Boys and literacy: We can do better
Narrowing the gender gap would raise reading levelsThursday, March 18, 1999
The worst thing about the obvious is that it presents itself as a tautology. This thing is the way it is, because obviously it is the way it is.
Consider the strange relationship of boys and girls to reading and writing. Last week, Canada's Council of Ministers of Education released its second report on the status of literacy in schools. It showed lots of interesting, non-obvious things.
Sixteen-year-olds who write letters frequently are twice as likely to use E-mail as to write by hand. Between 1994 and 1998, there was a significant decline in the number of kids who devoted their leisure time to reading. Among 13-year-olds, the numbers of non-readers increased to 47 per cent from 36 per cent. And yet, despite the fall of reading as a pastime in student life, there has been no concomitant decline in their skills. Indeed, writing skills across the board went up in the past four years.
What was obvious, at least to the people who tested the 46,000 students whose responses provided the survey's data, was that girls read and write better than boys. The chart below presents the data related to reading.
The CME researchers explained their result by saying: "This phenomenon appears to be nearly universal. It may be attributable, among other factors, to different rates of maturation or cultural influences between the sexes." Translation: This is the way things are, and there is probably nothing much teachers can do about it.
As the English would say: Bollocks.
Over the past several decades, there has been a cottage industry built around female educational grievance. This centred on girls' low test scores in mathematics and science, and on the low numbers of women going into fields requiring science and math. A variety of ways to reduce the boy-girl differences have been put forward: all-girl science and math classes; women in science and engineering serving as role models to girls; attempts to make the "story problems" used to teach math and sciences girl-friendly.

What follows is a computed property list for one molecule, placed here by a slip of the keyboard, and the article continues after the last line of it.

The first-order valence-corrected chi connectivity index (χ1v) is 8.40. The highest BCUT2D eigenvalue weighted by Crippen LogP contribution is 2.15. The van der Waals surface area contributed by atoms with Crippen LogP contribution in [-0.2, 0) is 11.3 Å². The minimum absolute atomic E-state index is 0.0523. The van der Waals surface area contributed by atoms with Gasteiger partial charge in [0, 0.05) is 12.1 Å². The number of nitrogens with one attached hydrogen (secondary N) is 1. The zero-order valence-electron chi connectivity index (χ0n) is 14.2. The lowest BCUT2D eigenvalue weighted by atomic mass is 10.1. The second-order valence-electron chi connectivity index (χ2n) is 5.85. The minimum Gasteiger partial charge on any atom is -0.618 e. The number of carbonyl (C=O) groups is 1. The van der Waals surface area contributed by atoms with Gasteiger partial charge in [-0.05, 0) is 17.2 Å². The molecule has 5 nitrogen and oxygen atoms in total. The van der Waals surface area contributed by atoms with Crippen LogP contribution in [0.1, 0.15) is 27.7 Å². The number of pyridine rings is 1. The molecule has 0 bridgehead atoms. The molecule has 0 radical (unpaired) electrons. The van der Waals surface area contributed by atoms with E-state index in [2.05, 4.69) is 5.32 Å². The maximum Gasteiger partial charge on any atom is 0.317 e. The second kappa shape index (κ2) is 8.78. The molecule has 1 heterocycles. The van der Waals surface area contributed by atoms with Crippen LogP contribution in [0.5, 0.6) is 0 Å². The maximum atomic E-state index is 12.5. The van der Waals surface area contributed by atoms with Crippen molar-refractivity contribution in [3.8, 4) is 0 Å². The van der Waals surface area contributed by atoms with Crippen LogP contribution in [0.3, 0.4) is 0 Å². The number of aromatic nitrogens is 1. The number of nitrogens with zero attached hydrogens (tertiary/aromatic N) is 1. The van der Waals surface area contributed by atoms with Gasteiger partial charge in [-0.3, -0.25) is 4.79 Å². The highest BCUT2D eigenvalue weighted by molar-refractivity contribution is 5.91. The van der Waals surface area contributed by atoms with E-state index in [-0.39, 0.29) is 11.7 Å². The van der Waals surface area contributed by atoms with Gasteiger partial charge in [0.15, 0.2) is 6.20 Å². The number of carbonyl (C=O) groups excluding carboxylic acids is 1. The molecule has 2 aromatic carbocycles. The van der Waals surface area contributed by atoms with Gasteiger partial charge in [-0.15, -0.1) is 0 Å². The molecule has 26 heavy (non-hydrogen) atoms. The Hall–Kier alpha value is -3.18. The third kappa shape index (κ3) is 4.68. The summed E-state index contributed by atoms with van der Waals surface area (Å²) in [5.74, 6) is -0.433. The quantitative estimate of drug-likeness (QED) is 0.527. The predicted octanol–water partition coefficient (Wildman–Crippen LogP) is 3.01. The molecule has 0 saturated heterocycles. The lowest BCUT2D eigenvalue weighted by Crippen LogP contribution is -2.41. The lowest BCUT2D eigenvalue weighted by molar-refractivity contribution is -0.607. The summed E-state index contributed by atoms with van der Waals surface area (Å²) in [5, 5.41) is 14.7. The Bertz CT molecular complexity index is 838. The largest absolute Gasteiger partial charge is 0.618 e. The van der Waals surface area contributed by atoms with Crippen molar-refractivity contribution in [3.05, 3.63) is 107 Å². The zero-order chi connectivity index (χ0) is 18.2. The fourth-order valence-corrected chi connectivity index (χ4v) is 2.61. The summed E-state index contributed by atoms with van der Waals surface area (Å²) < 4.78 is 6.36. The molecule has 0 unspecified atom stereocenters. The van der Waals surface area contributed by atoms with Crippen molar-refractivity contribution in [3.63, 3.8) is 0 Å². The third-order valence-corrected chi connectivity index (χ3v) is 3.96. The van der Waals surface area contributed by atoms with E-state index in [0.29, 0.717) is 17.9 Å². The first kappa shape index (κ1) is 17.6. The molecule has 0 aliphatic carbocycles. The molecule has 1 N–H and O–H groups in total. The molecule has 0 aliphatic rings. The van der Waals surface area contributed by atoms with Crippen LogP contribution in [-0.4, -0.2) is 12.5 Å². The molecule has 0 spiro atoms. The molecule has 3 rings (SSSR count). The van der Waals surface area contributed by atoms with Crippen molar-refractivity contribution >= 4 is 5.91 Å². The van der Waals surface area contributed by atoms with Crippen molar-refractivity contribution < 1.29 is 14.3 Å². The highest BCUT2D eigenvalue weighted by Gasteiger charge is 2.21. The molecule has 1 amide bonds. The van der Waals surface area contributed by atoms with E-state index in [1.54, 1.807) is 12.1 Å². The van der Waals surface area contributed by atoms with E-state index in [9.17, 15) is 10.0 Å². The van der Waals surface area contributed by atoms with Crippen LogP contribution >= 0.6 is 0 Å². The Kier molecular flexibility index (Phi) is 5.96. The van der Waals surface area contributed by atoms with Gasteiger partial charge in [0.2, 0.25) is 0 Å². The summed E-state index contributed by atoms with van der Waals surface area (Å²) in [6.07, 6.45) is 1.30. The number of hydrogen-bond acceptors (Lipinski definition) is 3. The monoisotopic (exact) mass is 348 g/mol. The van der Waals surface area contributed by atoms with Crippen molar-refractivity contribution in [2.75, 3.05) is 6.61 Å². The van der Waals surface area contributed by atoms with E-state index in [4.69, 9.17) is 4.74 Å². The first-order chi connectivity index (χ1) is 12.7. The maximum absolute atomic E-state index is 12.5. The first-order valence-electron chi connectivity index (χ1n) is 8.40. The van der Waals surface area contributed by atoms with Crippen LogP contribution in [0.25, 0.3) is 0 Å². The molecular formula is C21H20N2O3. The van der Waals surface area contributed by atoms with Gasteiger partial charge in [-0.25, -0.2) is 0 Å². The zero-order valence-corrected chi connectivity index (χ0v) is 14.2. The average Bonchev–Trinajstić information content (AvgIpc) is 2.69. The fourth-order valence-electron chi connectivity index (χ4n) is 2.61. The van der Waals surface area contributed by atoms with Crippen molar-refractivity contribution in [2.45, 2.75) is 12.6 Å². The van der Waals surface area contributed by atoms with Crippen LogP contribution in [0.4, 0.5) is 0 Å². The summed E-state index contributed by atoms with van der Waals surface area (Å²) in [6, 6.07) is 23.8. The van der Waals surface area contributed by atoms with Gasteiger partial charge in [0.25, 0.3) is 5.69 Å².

While complete parity has not been achieved, things have definitely improved. The proportion of university women in mathematics and physical sciences in Canada went from 19 per cent in 1972 to 30 per cent in 1995.
Where, one wonders, is the similar effort to help raise boys' reading and writing scores? A telephone call to CME elicited the following answer: Nowhere. This is astounding because, while math and science are important, most of us can easily get through life without knowing what powers the sun or how to compute a square root. On the other hand, reading and writing are transcendent learned skills, used and useful everywhere and in everything. Predictably, cheerfully discounting boys' literacy skills is already producing negative consequences.
University admissions ratios in this country are about 55 to 45 in favour of girls. The ratios at U.S. schools are nearer 60 to 40. Not going to university means fewer higher-education-linked jobs, less money, a harder life for the men of the future.
With this so self-evident, it would seem that, at the very least, we as a society have been complacent about the less-than-literate boys of our culture. At the most, we have been practicing a form of gender bias. What the disproportionate attention paid to girls' schooling problems says is: Boys' deficiencies matter less, because boys matter less.
This is unconscionable. If Canada's ministers of education are looking for the easiest way to improve reading and writing levels across the country, they should address literacy's gender gap. Other jurisdictions, notably England and Australia, have already started programs. The Australians are trying to involve fathers in reading to their sons on the supposition that boys lack reading role models. England is using sports teams in boys' reading promotion.
While it is not clear this do-goodism will work, it is an effort to acknowledge that a problem exists, and that something should be done about it. This country is seeing a problem and ignoring it because it is obvious. That should shame us because we can and must do better.
16-year-old performance levels by gender. Level 5 Level 4 Level 3 Level 2 Level 1 16-year old females 14.2 44.5 81.9 96.3 99.4 16-year old males -- 21.9 60.0 86.8 98.0
Note: Level 1 is functional literacy while level 5 is a university graduation level.
Source: Council of Ministers of Education, Canada
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